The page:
The female boxing landscape is at an interesting point right now. The top United States female boxer, and arguably the top female fighter in the world, Claressa Shields, 10-0 (2 KOs), recently announced a deal with Professional Fighters League (PFL), a seasonal mixed martial arts league. This move, in part, was because Shields was unable to get enough fights in boxing along with her view of it being a ‘sexist’ sport while blaming the networks for the faults with women getting their just due. There are certainly vast differences in the pay structures for women in sports. This seems to be more apparent in team sports. With boxing being an individual sport, there is a reliance on the total package that a single entity can generate. Shields has every right to feel the way she does. She currently resides as the Word Boxing Council (WBC) and World Boxing Organization (WBO) Light Middleweight champion of the world. She was previously the undisputed Middleweight champion of the world having won The Ring, WBC, WBO, International Boxing Federation (IBF), and World Boxing Association (WBA) titles. Prior to that, she was the unified WBC and IBF Super Middleweight champion of the world. With such accolades, her star hasn’t shined as bright as the top men in the sport.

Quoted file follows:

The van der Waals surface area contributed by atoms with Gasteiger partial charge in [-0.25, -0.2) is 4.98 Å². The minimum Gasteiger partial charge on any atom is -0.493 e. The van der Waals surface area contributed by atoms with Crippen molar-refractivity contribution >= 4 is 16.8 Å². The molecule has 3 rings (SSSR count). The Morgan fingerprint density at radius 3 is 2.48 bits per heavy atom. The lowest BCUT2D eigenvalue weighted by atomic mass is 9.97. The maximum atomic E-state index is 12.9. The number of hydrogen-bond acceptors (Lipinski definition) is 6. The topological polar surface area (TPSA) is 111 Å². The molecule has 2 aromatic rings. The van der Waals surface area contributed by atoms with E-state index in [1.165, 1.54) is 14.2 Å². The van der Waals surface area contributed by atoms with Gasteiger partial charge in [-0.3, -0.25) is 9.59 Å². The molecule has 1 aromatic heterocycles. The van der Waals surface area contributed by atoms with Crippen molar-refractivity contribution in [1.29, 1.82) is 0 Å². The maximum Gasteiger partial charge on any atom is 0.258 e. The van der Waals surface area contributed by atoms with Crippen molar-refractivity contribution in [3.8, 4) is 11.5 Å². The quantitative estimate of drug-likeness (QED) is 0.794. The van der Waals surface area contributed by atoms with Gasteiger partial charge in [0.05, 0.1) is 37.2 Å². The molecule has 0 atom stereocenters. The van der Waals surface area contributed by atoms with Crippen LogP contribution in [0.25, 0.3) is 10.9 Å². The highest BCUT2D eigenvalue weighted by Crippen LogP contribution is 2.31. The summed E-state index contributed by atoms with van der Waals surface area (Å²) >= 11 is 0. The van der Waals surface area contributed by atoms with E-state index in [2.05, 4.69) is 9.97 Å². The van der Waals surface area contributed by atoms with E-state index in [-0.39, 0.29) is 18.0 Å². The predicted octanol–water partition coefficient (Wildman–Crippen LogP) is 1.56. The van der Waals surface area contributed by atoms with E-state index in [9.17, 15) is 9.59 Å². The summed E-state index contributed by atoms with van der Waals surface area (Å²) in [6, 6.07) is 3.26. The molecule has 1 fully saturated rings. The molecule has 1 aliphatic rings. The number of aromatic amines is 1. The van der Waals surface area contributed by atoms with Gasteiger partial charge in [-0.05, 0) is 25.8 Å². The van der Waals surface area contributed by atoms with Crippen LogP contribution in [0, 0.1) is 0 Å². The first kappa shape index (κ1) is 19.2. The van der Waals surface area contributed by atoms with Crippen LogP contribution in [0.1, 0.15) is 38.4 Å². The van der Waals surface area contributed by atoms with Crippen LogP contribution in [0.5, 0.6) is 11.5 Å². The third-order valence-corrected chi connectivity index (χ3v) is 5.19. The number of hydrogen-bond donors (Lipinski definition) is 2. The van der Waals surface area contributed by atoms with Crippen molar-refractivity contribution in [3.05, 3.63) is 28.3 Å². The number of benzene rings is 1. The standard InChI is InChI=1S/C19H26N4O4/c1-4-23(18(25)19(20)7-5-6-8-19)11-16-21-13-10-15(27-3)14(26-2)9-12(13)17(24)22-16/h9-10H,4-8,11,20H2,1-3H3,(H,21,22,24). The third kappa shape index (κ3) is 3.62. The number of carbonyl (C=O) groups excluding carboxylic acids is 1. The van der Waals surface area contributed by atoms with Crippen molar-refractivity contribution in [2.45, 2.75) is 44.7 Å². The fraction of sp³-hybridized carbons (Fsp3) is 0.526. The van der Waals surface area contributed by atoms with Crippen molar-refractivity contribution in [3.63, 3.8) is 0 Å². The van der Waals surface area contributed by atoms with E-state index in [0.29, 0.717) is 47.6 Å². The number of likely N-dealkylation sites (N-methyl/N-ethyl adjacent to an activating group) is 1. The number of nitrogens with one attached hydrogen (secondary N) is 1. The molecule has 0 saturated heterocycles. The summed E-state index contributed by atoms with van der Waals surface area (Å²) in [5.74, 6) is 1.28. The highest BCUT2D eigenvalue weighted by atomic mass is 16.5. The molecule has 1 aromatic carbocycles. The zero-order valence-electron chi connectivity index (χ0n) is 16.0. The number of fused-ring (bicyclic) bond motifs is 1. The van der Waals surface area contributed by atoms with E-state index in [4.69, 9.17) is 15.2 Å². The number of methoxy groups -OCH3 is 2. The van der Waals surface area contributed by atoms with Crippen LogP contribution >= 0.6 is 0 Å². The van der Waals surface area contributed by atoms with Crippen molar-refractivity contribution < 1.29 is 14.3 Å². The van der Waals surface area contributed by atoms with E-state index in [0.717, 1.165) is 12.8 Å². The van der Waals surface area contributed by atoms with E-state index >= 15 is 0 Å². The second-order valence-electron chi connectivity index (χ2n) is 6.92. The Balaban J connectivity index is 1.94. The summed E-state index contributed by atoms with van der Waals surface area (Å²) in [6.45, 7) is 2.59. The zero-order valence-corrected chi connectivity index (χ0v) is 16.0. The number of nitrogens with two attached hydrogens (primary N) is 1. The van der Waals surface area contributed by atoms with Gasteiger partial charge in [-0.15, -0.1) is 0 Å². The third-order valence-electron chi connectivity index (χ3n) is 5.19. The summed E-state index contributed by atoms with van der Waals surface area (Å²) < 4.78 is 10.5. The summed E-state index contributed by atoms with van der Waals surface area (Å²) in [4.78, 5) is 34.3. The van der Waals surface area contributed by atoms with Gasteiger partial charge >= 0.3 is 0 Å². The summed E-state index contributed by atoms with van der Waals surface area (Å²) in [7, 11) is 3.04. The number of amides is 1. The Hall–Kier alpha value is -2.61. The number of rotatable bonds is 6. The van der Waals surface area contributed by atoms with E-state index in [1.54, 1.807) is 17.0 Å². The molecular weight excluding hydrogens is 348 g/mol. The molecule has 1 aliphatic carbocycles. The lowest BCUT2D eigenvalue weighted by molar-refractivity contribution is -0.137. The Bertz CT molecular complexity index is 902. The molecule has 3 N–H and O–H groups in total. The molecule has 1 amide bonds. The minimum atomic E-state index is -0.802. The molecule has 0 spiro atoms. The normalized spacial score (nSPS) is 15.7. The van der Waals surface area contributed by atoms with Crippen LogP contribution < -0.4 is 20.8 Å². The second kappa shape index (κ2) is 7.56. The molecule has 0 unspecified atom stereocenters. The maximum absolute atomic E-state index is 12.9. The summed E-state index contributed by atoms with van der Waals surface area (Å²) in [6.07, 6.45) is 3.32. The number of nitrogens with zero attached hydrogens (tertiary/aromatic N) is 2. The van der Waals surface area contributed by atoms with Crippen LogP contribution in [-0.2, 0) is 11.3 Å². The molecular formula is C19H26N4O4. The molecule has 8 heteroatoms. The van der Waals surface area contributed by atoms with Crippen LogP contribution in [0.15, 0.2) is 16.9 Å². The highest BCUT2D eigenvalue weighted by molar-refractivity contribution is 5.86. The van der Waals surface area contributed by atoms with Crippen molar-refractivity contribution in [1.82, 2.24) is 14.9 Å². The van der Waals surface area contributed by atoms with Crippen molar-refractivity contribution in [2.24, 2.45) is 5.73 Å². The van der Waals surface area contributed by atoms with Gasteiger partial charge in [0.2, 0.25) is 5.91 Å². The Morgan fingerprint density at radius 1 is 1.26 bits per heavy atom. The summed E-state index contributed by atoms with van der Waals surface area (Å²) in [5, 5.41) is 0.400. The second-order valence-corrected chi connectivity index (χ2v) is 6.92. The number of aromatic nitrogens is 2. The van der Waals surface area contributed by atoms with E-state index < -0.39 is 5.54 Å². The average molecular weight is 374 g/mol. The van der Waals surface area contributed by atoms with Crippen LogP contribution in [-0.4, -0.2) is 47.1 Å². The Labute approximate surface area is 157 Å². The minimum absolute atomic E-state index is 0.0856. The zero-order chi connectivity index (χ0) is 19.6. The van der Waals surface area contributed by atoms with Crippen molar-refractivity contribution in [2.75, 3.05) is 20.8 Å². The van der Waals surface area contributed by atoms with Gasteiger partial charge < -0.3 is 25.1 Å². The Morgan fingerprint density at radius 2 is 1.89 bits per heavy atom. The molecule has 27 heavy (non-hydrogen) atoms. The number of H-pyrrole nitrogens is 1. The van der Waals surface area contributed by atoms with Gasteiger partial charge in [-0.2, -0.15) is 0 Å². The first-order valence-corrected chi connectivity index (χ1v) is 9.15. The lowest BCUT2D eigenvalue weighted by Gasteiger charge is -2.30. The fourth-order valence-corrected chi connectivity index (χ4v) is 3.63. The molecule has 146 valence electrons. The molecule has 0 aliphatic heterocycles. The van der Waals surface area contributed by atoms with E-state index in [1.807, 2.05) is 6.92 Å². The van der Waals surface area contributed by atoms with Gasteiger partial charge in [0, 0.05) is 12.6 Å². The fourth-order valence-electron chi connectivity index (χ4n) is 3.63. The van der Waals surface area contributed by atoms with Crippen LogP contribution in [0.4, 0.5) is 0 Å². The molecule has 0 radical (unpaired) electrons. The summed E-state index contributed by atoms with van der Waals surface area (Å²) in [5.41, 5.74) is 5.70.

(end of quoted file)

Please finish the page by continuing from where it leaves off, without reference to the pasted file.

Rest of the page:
Even Shields acknowledge the efforts of Eddie Hearn of Matchroom Boxing in promoting the undisputed Lightweight champion of the world, Katie Taylor, 17-0 (6 KOs) of Bray, Ireland. The Ring dubbed her the #1 female fighter pound for pound in November of this year. Taylor has been a busy fighter and Matchroom has done a great job in introducing fans to Taylor, including a number of action-packed fights. This is certainly. a step in the right direction. Laila Ali is to this day may still be the biggest name in female boxing, but, she was the daughter of arguably the greatest fight ever so that no doubt helps. Every story is different and Faiva’s path is currently being carved. “We want to eventually when covid clears up, try to get as many ladies coming in to spar here with Fei as well as doing a training camp from around the country the top amateurs and pros if we can,” stated Lyles. “This gym is gonna start to be built more like a training camp for women. Not just exclusively women, but we really want to push the sport for the women.”